Category Archives: pipeline disaster

Breaking News–Pipeline explosion kills 34!

OK, I’m doing exactly what I dislike about most media–writing a headline intended to grab your attention. It is true. It happened today (Wed, Dec 26). Here’s the BBC report.

That’s the trick–it happened in Lagos, the capital of Nigeria, and therefore it will probably never be big news in the towns and cities across North America or even Europe. I got into the business I am in now because I was involved in responding to a tragic pipeline explosion in my town that killed two 10 year boys and an 18 year old young man. That incident, the Olympic Pipeline accident, resulted in huge legislative changes, international media coverage, tens of thousands of hours of pipeline safety activism, hundreds of millions in damages paid and many many more millions in legal fees, and probably a half a forest of trees turned into paper that ran all the newspaper stories. I would say nothing to diminish the importance of this event and the value of the changes made in its aftermath. But why do we pay so little attention to 34 deaths in Nigeria from a pipeline explosion–following closely after another explosion in which at least 260 died?

One reason of course is the cause–people are stealing gasoline from the pipelines by boring holes into them. So, these people are engaged in criminal acts and therefore create less sympathy when the disaster that befalls them is to at least some degree of their own making. Yet, if this happened in our town, or any town or city in North America, let alone the capital of the country, what would happen? The companies who own the pipeline would be made to pay. The fact that people could get at such dangerous infrastructure would mean it is their fault. They would be forced by legislation and legal action to make certain such acts are prevented in the future. Is this a bad thing? No. But what is bad is the unevenness of our caring. Why are we not in protest over the lack of action on the part of the Nigerian government, or after the companies that own the pipelines or the fuel in them to take action to prevent such things.

It is very clear that our activism and outrage at such things is biased and self-centered. Should our concern for the environment, for public safety and health be limited to impacts on our neighbors and fellow citizens? We are more and more citizens of the world–with communication that makes this a global village. So where is the news media on this? Where are the pipeline safety activists–even those who made a career out of it based on what happened here in Bellingham? The silence is deafening–and damning.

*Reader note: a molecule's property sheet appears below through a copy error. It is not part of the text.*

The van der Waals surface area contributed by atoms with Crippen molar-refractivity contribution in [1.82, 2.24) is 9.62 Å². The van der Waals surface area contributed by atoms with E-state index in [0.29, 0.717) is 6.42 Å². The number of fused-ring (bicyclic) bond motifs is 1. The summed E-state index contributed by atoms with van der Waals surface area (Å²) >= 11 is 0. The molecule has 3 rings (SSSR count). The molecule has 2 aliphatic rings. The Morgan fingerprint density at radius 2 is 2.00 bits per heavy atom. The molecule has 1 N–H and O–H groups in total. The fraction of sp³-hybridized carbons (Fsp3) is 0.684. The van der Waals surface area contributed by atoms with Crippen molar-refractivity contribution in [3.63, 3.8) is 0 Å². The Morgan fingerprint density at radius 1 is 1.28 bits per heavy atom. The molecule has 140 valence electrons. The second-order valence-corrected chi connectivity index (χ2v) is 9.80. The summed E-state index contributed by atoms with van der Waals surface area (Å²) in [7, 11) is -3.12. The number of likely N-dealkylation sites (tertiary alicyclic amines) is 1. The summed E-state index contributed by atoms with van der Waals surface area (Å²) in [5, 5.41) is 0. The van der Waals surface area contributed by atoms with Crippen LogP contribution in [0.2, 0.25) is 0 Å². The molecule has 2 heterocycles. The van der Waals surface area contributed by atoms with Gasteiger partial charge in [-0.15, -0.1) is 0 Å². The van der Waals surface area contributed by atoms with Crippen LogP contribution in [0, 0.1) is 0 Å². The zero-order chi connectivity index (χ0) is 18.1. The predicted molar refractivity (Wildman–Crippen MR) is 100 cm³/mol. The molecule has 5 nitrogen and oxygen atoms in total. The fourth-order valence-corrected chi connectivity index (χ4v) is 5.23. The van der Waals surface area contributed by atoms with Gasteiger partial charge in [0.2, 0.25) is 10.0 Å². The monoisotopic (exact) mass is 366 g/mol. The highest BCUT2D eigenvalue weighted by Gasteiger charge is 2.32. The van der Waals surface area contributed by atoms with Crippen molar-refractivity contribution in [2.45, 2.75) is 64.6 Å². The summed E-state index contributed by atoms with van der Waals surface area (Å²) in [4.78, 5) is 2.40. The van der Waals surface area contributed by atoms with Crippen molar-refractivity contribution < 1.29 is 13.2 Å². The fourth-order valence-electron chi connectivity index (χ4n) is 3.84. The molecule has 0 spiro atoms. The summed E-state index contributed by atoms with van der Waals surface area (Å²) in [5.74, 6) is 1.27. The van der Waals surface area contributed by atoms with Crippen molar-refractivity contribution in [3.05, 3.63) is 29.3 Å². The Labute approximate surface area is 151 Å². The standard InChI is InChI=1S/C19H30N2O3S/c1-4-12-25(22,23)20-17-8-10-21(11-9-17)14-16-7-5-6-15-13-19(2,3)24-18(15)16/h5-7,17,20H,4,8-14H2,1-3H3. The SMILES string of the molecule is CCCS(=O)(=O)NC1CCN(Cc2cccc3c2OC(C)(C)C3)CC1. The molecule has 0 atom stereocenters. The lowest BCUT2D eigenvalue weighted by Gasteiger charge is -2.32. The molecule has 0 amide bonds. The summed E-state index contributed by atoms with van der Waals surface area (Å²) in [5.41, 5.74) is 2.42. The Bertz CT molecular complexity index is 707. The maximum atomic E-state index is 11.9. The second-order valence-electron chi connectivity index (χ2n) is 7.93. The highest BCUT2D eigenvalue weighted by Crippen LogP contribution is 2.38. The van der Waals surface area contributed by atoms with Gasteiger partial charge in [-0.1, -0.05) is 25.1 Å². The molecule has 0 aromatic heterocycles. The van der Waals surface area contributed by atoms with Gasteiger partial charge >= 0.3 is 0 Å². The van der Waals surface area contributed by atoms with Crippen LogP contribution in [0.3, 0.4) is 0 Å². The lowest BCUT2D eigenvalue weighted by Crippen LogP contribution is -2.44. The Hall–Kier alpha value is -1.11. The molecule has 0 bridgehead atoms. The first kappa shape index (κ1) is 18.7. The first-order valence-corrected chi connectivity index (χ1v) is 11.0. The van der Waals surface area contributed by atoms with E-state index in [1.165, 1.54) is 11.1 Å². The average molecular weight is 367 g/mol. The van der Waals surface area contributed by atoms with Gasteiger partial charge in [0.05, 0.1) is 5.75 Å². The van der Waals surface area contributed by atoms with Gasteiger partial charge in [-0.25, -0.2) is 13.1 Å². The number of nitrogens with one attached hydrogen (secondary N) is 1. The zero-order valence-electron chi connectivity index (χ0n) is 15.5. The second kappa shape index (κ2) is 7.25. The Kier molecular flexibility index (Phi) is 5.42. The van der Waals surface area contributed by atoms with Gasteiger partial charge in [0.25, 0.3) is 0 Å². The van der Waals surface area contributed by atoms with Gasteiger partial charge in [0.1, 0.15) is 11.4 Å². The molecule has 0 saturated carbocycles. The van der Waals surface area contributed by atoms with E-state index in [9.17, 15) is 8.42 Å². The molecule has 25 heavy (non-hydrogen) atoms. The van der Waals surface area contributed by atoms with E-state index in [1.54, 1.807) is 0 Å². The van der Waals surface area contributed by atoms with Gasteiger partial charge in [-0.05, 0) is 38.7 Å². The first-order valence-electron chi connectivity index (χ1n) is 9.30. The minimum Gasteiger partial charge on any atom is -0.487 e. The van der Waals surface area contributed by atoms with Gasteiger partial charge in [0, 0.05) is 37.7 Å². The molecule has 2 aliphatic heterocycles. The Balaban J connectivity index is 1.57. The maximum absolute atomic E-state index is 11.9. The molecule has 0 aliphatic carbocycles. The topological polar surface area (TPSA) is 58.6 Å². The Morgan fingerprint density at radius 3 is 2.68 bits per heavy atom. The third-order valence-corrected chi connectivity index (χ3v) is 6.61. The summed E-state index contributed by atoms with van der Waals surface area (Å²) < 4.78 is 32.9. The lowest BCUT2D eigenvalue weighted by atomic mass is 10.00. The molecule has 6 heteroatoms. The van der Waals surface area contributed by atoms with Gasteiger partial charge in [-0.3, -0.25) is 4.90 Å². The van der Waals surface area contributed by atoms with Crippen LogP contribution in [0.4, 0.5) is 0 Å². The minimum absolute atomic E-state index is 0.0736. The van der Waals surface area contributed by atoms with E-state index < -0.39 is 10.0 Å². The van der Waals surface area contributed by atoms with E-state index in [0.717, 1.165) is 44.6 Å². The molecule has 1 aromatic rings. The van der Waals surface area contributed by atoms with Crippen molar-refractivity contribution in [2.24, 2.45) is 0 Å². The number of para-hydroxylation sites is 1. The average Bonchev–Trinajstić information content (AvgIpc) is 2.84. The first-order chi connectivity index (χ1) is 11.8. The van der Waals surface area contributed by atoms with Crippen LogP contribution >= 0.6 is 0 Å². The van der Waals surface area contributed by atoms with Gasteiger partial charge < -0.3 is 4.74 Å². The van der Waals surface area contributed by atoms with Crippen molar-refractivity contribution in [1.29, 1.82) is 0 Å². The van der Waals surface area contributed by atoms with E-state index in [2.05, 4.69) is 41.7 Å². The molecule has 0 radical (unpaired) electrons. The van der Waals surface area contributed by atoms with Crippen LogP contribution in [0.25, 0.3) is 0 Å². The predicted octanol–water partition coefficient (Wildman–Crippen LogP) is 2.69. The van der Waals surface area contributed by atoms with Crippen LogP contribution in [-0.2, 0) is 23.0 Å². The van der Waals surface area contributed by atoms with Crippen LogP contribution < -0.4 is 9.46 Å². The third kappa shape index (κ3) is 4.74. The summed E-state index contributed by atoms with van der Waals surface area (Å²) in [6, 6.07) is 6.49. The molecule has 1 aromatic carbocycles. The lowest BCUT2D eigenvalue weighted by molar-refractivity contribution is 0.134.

Phone lines and conference calls–from FEMA to Enbridge

I am more and more convinced that the time of press conferences is over. Either that, or communicators have to get a lot better about the technology.

Here’s a blog post about the crude pipeline disaster currently in the news regarding Enbridge (full disclosure, Enbridge is a client) titled “Worst. Conference Call. Ever.”

The problem: phone lines. Anyone who has tried to run a large scale telephone conference or a web meeting that includes a number of phone participants knows the challenges. Noise on the line, some dumbo goes for a bio break and puts their phone on hold which goes to music that every has to listen to. A siren goes by. Somebody starts talking to someone else in the room and he’s on speaker. So you hit the mute button–now people talk and don’t know they are on mute. Or you hit mute all and your conversation suddenly feels like you are talking to an blank wall in an empty building.

Enbridge staff clearly was having a problem managing the phone technology for a massive teleconference call. Unfortunately, as the snotty blog points out, the reputation damage acrues to the company who was trying to communicate with almost everyone at once rather than the phone company for not solving an all too common problem.

Regarding FEMA, I recently learned from a source very close to the supposed “fake news conference” event that it was the reporters themselves who requested that the phone lines not allow for questions. Yes, that is true folks. The very reporters who later reported that they were not allowed to ask questions requested that the phone lines be on mute. Why? Because they had had previous experiences with phone conferences like Enbridges. Talk about being damned if you do and damned if you don’t.

What is the answer? I think there are several.

1) get up to speed on the best ways of handling the phone technology. Test it, practice it, drill it.

2) Make clear what your approach is going to be re muting and explain the reasons, or give the participants the opportunity to weigh on the best approach.

3) Don’t rely on press conferences as a key element of getting info out. Frankly, for the most part they suck and are an artifact of a MSM-dominated era. That day is long past–although most in PR continue to forget that. What stakeholders, the public and all reporters/bloggers need is a steady stream of information in a variety of formats–fact sheets, situation updates, photos, videos, links to other reliable sources, etc. It should come not in spurts tagged to some long gone newscycle, but fed continually through a special website and delivered in multiple modes to all audiences with a high degree of interest.

This is what FEMA should have done instead of a hastily called and poorly organized press briefing. It is was the world now expects of Enbridge. Let’s hope they can deliver.